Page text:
Dear Tom and Ray:
Help! My wife will either kill me or divorce me based on your answer to the following question. I prefer to think that I am a law-abiding citizen, so if the speed limit is 45, I do 45. Usually, this goes on for only a few minutes before I am severely tailgated (less than one car length). The company I work for suggests in its safe-driving course to slow down and allow them to pass. Also, they say to never speed up; it only encourages them to get closer. My wife says to ignore them and just go a little faster than the speed limit. So, my question: Should I pick out my own casket now, or just start collecting the tickets until my license is pulled? Please use a name like Sam or Joe instead of my real name. Thanks! -- Neal
RAY: Wow, Sam or Joe, you're in a tight spot. You have to choose between your wife and the law. I know what I'd say: "Sorry, officer!"
TOM: Actually, you are absolutely entitled to drive at the speed limit, Neal. Those jerks who are tailgating you are the ones who are breaking the law. If there was an accident and they crashed into you, they'd be 100 percent responsible, no matter what the cause.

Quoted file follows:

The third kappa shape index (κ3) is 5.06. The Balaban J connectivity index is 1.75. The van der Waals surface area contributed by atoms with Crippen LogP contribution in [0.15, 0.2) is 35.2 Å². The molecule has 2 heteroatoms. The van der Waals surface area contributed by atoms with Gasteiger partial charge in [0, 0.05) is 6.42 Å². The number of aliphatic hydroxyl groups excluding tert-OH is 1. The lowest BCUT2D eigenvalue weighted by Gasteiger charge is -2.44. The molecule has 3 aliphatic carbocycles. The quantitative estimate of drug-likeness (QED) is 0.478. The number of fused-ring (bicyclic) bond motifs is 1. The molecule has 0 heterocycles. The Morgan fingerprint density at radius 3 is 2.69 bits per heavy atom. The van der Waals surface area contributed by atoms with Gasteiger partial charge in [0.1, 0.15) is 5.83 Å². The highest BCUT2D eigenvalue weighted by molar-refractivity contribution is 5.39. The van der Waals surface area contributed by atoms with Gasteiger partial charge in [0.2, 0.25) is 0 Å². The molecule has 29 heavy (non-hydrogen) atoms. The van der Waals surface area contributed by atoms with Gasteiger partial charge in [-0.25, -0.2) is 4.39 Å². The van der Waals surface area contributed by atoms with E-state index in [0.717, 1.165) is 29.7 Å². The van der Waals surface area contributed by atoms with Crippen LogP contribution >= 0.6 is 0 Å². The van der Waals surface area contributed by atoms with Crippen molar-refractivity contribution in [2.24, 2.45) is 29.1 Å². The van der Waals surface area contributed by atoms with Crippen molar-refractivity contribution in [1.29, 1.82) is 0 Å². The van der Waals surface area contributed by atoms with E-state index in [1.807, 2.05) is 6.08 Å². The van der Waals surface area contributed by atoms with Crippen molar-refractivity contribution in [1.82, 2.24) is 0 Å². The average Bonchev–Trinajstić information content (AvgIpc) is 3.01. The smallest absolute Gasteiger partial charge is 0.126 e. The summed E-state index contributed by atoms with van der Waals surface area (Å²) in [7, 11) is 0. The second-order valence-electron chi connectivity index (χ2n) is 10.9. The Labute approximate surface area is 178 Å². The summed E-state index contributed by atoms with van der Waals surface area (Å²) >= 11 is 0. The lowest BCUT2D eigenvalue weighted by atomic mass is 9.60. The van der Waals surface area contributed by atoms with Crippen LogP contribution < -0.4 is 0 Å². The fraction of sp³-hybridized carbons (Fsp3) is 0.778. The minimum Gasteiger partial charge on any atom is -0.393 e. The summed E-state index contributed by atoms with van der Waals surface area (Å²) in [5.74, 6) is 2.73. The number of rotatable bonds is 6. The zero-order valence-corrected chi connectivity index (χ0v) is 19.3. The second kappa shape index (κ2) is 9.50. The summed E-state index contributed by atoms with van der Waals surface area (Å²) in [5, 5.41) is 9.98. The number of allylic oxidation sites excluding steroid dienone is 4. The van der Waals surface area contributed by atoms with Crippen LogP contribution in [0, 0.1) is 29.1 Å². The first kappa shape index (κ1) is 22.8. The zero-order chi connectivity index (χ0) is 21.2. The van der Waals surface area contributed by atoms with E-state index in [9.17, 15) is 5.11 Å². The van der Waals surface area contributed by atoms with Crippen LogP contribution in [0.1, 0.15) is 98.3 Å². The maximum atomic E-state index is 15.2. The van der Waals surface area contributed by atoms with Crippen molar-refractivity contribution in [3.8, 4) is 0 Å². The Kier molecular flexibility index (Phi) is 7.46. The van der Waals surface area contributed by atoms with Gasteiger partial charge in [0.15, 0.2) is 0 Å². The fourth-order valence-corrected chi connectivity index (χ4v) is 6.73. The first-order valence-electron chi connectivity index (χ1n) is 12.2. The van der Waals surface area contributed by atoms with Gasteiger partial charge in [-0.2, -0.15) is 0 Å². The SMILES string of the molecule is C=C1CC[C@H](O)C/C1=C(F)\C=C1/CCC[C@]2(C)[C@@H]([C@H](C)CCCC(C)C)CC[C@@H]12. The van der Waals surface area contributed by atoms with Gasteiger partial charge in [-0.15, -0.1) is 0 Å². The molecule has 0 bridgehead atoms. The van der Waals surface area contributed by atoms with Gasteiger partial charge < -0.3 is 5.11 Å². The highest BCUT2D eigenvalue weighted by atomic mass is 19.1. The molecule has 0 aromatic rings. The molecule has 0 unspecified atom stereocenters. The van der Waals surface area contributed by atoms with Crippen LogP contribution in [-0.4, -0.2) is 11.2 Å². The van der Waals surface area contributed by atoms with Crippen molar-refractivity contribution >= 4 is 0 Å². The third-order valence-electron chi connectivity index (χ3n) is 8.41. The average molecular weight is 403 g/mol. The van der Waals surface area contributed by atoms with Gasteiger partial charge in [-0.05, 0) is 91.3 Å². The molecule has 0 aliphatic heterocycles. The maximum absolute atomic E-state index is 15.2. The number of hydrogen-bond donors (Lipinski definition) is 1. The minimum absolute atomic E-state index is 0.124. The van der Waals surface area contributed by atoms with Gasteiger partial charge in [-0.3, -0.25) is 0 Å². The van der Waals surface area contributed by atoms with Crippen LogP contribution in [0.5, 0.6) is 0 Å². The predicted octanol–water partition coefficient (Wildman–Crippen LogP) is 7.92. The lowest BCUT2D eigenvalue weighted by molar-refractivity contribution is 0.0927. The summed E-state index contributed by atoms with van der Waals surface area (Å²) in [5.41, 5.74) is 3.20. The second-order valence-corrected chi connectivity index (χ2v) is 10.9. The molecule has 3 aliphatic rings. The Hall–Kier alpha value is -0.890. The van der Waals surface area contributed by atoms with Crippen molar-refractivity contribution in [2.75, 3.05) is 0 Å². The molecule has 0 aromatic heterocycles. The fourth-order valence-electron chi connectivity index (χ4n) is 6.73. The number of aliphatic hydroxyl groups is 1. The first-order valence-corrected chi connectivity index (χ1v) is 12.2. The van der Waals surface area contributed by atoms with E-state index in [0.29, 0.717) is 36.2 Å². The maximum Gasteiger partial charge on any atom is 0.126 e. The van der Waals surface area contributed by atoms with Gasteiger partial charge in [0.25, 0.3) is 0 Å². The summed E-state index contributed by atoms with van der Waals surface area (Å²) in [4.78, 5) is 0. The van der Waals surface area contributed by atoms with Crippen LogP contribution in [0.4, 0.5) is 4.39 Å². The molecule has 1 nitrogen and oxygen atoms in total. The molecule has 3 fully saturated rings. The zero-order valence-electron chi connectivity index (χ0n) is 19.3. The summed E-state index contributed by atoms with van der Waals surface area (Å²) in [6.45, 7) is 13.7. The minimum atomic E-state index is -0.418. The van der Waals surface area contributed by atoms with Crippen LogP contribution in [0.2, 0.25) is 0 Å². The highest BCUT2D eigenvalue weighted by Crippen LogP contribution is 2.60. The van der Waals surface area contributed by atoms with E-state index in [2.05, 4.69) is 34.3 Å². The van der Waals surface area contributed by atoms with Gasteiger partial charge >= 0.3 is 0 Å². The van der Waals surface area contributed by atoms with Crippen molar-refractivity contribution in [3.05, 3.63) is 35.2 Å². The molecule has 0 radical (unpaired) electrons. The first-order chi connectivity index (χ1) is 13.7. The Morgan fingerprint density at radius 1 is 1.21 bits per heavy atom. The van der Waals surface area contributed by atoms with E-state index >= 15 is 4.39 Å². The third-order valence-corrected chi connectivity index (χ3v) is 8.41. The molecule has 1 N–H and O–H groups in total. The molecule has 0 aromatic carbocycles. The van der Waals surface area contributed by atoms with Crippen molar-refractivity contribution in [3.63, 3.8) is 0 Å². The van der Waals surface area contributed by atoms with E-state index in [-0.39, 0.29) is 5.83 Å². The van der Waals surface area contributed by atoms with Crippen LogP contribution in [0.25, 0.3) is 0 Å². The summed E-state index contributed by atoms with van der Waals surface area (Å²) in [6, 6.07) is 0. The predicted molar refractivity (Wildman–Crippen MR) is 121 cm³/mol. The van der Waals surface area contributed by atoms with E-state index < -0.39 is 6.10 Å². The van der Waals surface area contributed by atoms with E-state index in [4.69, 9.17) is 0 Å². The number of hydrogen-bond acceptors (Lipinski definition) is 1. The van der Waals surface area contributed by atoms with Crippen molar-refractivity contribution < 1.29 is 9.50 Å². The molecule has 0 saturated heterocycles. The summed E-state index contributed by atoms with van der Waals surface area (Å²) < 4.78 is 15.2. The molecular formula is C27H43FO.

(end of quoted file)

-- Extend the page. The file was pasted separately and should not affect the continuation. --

RAY: And assuming you're in the right-hand lane -- where you're supposed to be when you're not passing -- it's their job to pass you, and leave you alone. You are under absolutely no obligation to speed up or slow down for them. And they have no right to intimidate you.
TOM: So, if it makes you feel any better, you can go to divorce court feeling smug and superior, because you're 100 percent in the right, Neal.
RAY: However, if you're tooling along in the left lane, you're in the wrong. That lane is only for passing, and if someone pulls up behind
you in the left lane, you need to get out of the way immediately -- because you shouldn't even be there in the first place unless you're in the process of passing someone.
TOM: So that solves your legal difficulties, Neal. And I can help you with your marital difficulties, too. When your wife divorces you over this, give me a call. I've got a wonderful cardboard refrigerator box you can live in. It was the settlement from my first divorce.